Both immigrants and non-immigrants must request status related benefits/permissions from various U.S. government agencies, and may be unfamiliar with U.S. government procedures and methods, making both groups susceptible to immigration related scams to obtain personal information and/or money.
General tips on how to safeguard your personal information and prevent identity theft can be found on The Federal Trade Commissions' website.
Learn how to report an immigration related scam to the State of Louisiana here.
Scams can also be reported to the Federal Trade Commission here.
Please also report any suspicious emails, text messages, telephone calls or mail regarding your immigration status or immigration related applications and benefits to the Office of International Services at InternationalServices@lsuhsc.edu so we can alert other students, exchange visitors and employees.
Reporting an immigration related scan will NOT impact your status, application or petition.
See a list of the most recent scams identified by the U.S. government here.
For a specific list of the most used immigration related scams, click here.
Before sending money, check the following:
Are you being asked to pay for blank immigration forms? All forms are available for FREE on the USCIS website!! NEVER pay for blank forms!!!
Who is the check or money order made payable to? Do NOT send checks or money orders payable to CASH.
The INS no longer exists!! This agency was absorbed into The Department of Homeland Security in 2003, and the immigration benefit component of the old INS now operates as USCIS. Do not send payments to the INS!!
Pay attention to the mailing/website address.
Are you being asked to wire money? USCIS does NOT accept funds by wire transfer. (Ex. Western Union, etc.)
Is your payment to be made using one of these methods?
Payments to USCIS (paper filings)
Payments to Department of State (FMJ SEVIS fee)
Recent OPT related scam (April 2013)
An international student in New York City received a phone call from someone claiming to be from U.S. Citizenship and Immigration Services (USCIS/USDHS). The phone number matched the USCIS toll-free number. The caller claimed that on a recent trip abroad, the student had not filled out his I-94 card correctly and USCIS caught the error on the student's pending OPT application.
The caller had the student’s name, date of birth, address, phone number, and could confirm the last 4 digits of his I-94 number. The caller told the student that he needed to leave the United States immediately because a criminal case was pending against him.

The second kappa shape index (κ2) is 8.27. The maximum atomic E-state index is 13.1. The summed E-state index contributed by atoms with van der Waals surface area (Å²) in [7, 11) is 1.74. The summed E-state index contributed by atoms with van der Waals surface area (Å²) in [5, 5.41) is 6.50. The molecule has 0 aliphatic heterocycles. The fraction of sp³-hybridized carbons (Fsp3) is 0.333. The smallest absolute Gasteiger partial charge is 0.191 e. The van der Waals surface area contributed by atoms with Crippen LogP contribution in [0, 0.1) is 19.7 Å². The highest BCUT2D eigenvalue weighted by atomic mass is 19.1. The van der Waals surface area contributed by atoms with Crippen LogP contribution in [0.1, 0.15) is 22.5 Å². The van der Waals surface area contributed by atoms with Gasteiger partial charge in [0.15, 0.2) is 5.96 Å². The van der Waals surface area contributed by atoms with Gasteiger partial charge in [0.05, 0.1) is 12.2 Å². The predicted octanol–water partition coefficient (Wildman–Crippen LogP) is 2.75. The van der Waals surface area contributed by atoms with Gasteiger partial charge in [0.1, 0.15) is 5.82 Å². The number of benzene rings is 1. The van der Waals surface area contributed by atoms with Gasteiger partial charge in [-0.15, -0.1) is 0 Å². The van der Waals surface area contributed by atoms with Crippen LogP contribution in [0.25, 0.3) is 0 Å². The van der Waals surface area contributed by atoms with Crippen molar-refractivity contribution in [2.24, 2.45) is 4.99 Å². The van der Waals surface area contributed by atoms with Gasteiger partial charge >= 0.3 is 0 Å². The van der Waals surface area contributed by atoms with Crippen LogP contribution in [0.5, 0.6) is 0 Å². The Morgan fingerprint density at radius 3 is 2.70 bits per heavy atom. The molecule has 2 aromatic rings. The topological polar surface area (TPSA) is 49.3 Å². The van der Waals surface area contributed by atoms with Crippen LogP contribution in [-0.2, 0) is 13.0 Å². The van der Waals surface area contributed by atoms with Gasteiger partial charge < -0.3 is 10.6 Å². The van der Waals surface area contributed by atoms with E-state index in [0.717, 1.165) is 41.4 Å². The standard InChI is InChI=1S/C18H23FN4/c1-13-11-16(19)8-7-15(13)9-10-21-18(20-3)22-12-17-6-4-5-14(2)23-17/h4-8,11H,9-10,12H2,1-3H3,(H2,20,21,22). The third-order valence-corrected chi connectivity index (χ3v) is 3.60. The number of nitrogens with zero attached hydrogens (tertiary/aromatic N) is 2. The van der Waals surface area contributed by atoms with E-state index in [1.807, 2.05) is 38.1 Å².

When the student said he could not travel abroad currently, the caller said that "USCIS" could help him but only if he took action and sent money within the next two hours. The student was told that if he did not send money immediately, he would be deported within 24 hours. The student told the caller that he needed to call his International Students and Scholars Office to verify, but the caller said that if he hung up or even put the caller on hold, "USCIS" could not help him. The caller also told him that "USCIS" had already sent a court summons to his home address abroad but there had been no response.
The caller then gave the student detailed instructions on how to send money via Western Union from a nearby RiteAid. The caller also told him that in order to fix the I-94 problem, he would need to pay additional money for a temporary A#, which he would then need to take to the U.S. Customs and Border Protection office at JFK Airport where the student would be assisted further.
Unfortunately, the panicked student fell for the scam and ended up sending over $1,600 to "USCIS."
Recent "I Security Number" DS-2019 related Scam (July 2013)
A J scholar got a call from "US High Commission" claiming he was missing an "I Security number" on column 20 of his DS2019. They gave him his "I-94 number" (but it was only the OMB number) and then said he had to take the next flight back home, pay $1450 and go to the local consulate to get this I Security Number. Alternatively, if he didnt' want to go back home, he could pay $1450 via MoneyPaks and they would tell him what his I Security number would be in 15 days.
The scammer had even set up the call so that the caller ID number was the same as the USCIS Customer Service Number. This is very easy to do!
Warning from USCIS (August 2013-USCIS email notice)